Cisco is betting heavily on the network as the platform. We took a look at the role of the network in the emerging landscape of cloud computing as part one of analysis of “Will One Company be Dominant in Cloud Computing“. We started with Cisco, since the cloud implies the network to float upon.
Like religion itself, Cisco is a company that evokes deep emotions. Many IT leaders believe in Cisco and bet their operations on the company. And to unbelievers, using Cisco gear is one of the deadly sins.
Following that analogy, on the first day, there was IP. And the Internet was formed. And on the second day there was virtualization, and the virtual machine was born. On day three there was pay-as-you-go computing, and Amazon released EC2. On day four, the iPhone was released. And there was rejoicing.
We’re not sure yet what will happen on days five and six – but on the seventh day, there was a globally interconnected cloud, powered by the Internet, IP, and more than likely, Cisco gear. In Cisco’s prophecy, this leads to The Human Network.
Cloud Computing is the Next Version of the Internet
Cisco enjoyed massive benefits in the first phase of the Internet in the late 1990s. Its gear powered the Internet, and the market rewarded the company for its leadership. Cisco’s business was built by the enterprise and their huge appetites for interconnected networks to connect companies and power Web applications.
To diversify and expand its opportunities in the late 1990s, Cisco made big bets in the service provider and SMB marketplace. In the service provider space, Cisco drove combining voice, data, and video networks. In SMB, Cisco entered into the commodity space with Wi-Fi and lower-end products. These have paid off and have positioned the company to be ready for the next phase of the Internet.
Charting Cisco’s performance from its first day on NASDAQ 20 years ago to today shows a massive spike in its stock price during the rise of the Internet.
In the next phase, we’re seeing a repeat opportunity for Cisco to assist in the disruption of the datacenter in the move to virtual data centers and private clouds. At the same time, the company is going further in the hottest area of the service provider opportunity to the core of mobile computing.
We wonder, will the market see another spike in Cisco as cloud computing goes mainstream?
IP Everywhere – Networking is the Platform
Cisco has invested in several trends that will define the next generation of the network. The network is a complex thing. If anything, the opportunity for Cisco is also the risk. Can it manage these complex infrastructures and prove that it is the one company that can bring it all together?
First, working closely with VMware, Cisco has defined the virtual data center. The virtual data center is one with an aware unified fabric. Cisco’s Nexus switches bridge storage, virtual instances and network.
To get a high performing distributed virtualized data center, it is important to have all servers on a switched network, deployed as the same Layer 2 VLAN. This means extending VLANS over Layer 3 routed networks. To do this, Cisco has brought a new data center interconnect solution called Cisco Overlay Transport Virtualization (OTV), which has the goal of providing the performance of Layer 2 while still preserving most of the scalability, resiliency, multipathing, and failure-isolation characteristics of a Layer 3 connection.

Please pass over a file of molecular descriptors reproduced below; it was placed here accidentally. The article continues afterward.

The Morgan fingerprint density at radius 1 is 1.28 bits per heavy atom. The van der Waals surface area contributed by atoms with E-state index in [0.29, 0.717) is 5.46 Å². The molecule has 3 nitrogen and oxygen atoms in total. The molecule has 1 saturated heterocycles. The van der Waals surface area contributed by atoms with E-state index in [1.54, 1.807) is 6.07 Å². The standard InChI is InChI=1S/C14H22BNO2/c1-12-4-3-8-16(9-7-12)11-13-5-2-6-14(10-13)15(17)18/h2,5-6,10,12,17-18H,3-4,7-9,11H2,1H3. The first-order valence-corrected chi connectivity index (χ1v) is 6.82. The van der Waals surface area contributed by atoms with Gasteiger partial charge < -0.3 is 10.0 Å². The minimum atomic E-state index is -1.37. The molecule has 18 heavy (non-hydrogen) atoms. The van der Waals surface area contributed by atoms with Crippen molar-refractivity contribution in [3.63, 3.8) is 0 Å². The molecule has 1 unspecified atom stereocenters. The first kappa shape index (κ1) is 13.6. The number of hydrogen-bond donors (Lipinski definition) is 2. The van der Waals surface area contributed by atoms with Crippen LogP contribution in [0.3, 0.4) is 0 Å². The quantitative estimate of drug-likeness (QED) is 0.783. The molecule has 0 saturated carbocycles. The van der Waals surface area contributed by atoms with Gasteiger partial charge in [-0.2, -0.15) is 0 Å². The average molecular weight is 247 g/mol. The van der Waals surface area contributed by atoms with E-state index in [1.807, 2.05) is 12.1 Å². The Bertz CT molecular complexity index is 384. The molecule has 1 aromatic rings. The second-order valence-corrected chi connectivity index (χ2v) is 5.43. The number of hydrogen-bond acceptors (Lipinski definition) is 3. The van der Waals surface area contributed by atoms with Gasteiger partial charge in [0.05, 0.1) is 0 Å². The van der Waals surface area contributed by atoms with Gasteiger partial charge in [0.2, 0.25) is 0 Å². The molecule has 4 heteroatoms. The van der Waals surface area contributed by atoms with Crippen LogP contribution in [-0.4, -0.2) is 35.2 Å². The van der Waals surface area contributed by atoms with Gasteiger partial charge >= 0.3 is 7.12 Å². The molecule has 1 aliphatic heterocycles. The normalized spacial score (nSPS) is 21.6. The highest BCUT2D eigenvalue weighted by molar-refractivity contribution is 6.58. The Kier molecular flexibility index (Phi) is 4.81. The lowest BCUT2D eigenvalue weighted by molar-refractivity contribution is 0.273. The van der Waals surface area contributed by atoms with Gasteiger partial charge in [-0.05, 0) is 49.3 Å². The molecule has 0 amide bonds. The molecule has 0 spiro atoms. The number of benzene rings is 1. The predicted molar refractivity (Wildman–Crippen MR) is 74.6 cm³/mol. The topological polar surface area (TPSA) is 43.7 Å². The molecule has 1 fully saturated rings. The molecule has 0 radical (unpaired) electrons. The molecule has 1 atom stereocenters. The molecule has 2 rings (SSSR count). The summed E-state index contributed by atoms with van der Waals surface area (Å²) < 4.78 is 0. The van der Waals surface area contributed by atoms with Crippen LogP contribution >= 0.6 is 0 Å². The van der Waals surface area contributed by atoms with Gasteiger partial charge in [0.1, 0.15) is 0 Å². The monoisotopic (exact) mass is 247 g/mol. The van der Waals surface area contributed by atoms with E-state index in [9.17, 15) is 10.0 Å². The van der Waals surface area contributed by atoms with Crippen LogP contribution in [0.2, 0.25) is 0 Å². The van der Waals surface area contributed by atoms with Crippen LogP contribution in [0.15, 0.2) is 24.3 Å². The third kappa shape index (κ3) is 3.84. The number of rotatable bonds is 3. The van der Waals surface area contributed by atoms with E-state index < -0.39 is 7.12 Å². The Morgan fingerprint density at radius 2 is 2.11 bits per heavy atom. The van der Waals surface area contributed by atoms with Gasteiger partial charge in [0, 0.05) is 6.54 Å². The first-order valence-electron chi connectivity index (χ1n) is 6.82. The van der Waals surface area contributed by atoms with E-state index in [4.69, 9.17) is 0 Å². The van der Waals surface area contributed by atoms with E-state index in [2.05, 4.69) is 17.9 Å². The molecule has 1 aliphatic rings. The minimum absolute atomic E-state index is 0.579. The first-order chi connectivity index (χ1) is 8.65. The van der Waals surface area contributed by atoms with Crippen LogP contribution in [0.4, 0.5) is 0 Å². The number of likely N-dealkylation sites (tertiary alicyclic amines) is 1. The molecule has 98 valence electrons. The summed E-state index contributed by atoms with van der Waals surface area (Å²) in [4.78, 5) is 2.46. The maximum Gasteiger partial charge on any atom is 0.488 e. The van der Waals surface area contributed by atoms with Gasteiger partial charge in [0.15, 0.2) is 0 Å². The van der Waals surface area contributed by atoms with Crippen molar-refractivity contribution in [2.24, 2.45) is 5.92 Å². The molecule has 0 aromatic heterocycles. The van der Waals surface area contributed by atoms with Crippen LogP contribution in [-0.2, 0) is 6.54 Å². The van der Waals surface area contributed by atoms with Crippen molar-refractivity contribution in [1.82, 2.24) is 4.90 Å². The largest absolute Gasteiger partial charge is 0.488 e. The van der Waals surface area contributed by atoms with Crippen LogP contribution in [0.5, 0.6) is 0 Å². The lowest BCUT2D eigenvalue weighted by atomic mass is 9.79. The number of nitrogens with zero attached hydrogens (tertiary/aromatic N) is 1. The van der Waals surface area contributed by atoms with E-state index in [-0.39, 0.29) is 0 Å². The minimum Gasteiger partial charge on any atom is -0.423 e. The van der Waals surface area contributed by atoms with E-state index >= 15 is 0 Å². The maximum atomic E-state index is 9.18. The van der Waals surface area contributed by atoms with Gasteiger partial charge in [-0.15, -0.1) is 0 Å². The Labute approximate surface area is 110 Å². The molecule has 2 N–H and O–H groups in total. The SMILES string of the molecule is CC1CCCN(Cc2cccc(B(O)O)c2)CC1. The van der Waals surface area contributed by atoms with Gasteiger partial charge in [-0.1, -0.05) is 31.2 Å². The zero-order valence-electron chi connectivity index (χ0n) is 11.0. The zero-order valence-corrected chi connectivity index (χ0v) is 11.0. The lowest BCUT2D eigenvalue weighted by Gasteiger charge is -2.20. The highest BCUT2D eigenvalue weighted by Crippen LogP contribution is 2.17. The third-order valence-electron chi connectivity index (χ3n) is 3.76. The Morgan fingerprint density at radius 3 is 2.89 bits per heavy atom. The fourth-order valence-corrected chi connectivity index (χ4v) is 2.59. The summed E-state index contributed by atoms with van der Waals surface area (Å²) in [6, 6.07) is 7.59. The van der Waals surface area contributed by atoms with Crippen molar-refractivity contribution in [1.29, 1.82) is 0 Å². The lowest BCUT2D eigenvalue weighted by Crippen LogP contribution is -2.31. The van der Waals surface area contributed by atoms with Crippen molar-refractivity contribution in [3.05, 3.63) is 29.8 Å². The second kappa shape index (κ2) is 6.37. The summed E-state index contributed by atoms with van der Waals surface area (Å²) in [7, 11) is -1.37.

“OTV can be thought of as MAC-address routing, in which destinations are MAC addresses, and next hops are IP addresses. OTV simply maps MAC address destinations to IP next hops that are reachable through the network cloud. Traffic destined for a particular MAC address is encapsulated in IP and carried through the IP cloud to its MAC-address routing next hop. The rich information in the MAC-address routing protocol enables Layer 2 connectivity over Layer 3 networks based on MAC-address destinations.”
The second major area of innovation Cisco is making news in right now is the mobile core.
Cisco announced in December 2009 that it has finished the acquistion of Starent Networks for over $1billion this year. The combined Starent-Cisco puts the company in a key leadership position in routing mobile data, delivering an end-to-end mobile multimedia IP architecture for the mobile operator packet core. Cisco sees the Internet of Things coming, and connecting mobile operations with virtualization is a part of making it all hapen. Virtualization and mobile coming together – two major trends that will form the future of cloud computing.
This week, Cisco CEO and board chairman John Chambers shared his thoughts at Mobile World Congress on the value Cisco is bringing to the service provider.
As the Next Generation Emerges, the Stakes are High
On one hand, there is a joining that’s happening where we see Cisco, EMC and VMware partnered in a significant way. The announcement in November 2009 describes a vision where the companies offer enterprises a coordinated set of solutions. These solutions cover the core three tiers of computing: OS, storage, and network.
But on the other hand, HP and Cisco are parting ways. Even in the best of times, this relationship was a bit strained as Cisco and HP have been both competing and cooperating over the last few years. The companies signed a global partner agreement. But Cisco competes with HP in unified computing, and HP has introduced the ProCurve line of network devices and purchased 3Com. Now Cisco has decided to pull HP out of its partner program. HP seems to be the one company (outside of its network compeitors) that wants to challenge Cisco’s destiny.
Does cloud computing give Cisco a second chance to outperform the world as a dominant vendor? What are your hopes or fears of a Cisco-powered cloud computing fabric?
Photo credit: rebeauty